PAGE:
Recently, I was asked to refresh a couple of databases on a test server from production. Always wanting to follow best practices, I performed the backup using the WITH CHECKSUM option, and eventually got the following error:

Msg 3043, Level 16, State 1, Line 32
BACKUP 'DBName' detected an error on page (1:428321) in file 'F:\path\DBName.mdf'.
Msg 3013, Level 16, State 1, Line 32
BACKUP DATABASE is terminating abnormally.

Surprised at the error, I ran DBCC CHECKDB to see what's going on, but unfortunately (or perhaps fortunately), it comes back clean.

All of the information I have found so far encourages the use of DBCC CHECKDB's findings as a guide on where to go next, so I'm not sure how to fix this?

Some quick info:

  1. SQL Server is 2008 R2.

  2. I found confirmation of the error in the msdb.dbo.suspect_pages table. It contains event types 1 and 3.


  4. I am not the official DBA, but since I have some experience, I was permitted to perform the backup and restore.

  5. I did read the similar post What types of corruption can DBCC CheckDB miss?. However, while I believe I understand why (the point of that post), I don't know how to resolve it.

  6. I was able to successfully perform the backup by omitting the WITH CHECKSUM option.

Thanks in advance for any guidance!


The comment provided by "usr" below got me on the right track. Just what exactly does page (1:428321) contain? I did some more research and found the DBCC PAGE command. However, I noticed something odd. When I executed the following...

DBCC PAGE ('DBName', 1, 428321, 3);

I got the following back (note the page number on the first line)...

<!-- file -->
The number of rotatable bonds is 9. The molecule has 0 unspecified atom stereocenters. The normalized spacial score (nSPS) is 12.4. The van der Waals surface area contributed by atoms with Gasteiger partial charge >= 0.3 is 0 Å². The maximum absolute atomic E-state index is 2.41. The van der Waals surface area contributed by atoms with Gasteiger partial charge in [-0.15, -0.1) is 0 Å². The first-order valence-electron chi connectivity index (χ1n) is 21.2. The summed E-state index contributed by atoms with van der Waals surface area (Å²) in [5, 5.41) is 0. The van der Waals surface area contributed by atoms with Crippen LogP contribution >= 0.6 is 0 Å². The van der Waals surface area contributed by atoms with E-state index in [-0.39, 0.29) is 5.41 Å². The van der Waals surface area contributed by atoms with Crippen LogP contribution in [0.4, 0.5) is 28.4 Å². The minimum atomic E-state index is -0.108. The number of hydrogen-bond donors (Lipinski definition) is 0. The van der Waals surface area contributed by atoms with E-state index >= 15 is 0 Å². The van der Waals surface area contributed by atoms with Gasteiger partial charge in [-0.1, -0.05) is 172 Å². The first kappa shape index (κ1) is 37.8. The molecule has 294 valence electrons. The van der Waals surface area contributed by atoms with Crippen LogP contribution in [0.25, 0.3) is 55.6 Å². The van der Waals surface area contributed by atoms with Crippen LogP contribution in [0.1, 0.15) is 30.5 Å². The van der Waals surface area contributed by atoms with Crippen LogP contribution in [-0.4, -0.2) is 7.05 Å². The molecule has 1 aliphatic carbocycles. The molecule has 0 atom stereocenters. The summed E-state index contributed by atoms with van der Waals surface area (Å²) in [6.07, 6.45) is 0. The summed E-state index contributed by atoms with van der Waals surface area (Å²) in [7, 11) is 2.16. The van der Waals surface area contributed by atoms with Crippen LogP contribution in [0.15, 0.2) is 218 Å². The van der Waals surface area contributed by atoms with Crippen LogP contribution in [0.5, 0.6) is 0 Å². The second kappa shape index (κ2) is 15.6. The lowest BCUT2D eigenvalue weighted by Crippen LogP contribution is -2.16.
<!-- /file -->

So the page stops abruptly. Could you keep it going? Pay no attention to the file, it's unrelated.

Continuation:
PAGE: (1:2021305)


BUF @0x0000000CFEFCC580

bpage = 0x0000000CFE764000           bhash = 0x0000000000000000           bpageno = (1:428321)
bdbid = 18                           breferences = 0                      bcputicks = 0
bsampleCount = 0                     bUse1 = 20204                        bstat = 0xc00809
blog = 0xbcca2159                    bnext = 0x0000000000000000           


Page @0x0000000CFE764000

m_pageId = (1:2021305)               m_headerVersion = 1                  m_type = 1
m_typeFlagBits = 0x0                 m_level = 0                          m_flagBits = 0x8000
m_objId (AllocUnitId.idObj) = 5313   m_indexId (AllocUnitId.idInd) = 256  
Metadata: AllocUnitId = 72057594386120704                                 Metadata: PartitionId = 0
Metadata: IndexId = -1               Metadata: ObjectId = 0               m_prevPage = (1:2021304)
m_nextPage = (1:2021306)             pminlen = 194                        m_slotCnt = 10
m_freeCnt = 228                      m_freeData = 7944                    m_reservedCnt = 0
m_lsn = (121329:238172:13)           m_xactReserved = 0                   m_xdesId = (0:0)
m_ghostRecCnt = 0                    m_tornBits = 297819981               

Allocation Status

GAM (1:2) = ALLOCATED                SGAM (1:3) = NOT ALLOCATED           
PFS (1:420576) = 0x40 ALLOCATED   0_PCT_FULL                              DIFF (1:6) = CHANGED
ML (1:7) = NOT MIN_LOGGED            

DBCC execution completed. If DBCC printed error messages, contact your system administrator.

Page 2021305??? Didn't I enter 428321? If I simply run the command with the page before it (428320), I get that page. So I guess I'm getting closer, but still don't know what that page contains.


1 Answer 1


I'm not sure how to fix this

In the comments we investigated but never found out conclusively whether the page is allocated or not.

If it's allocated this is definitely a corruption that CHECKDB missed. A bug in CHECKDB. Please report that to Microsoft.

If it's not allocated here's how I would fix it: Fill the file with dummy data e.g. CONVERT(binary(8000), 0x). Now the page should have been consumed by the dummy data and overwritten with something clean.

Actually, you can use this idea to test whether SQL Server thinks the page is allocated. If this works it's definitely not allocated.

Alternatively, you could use the write page feature to zero fill the page but that leaves an audit trace in the database boot page. Microsoft support will not like finding this, I guess, when they help you in the future with something. They might think your page write caused damage. Also, it steals all the fun from this investigation by terminating it without resolution :)


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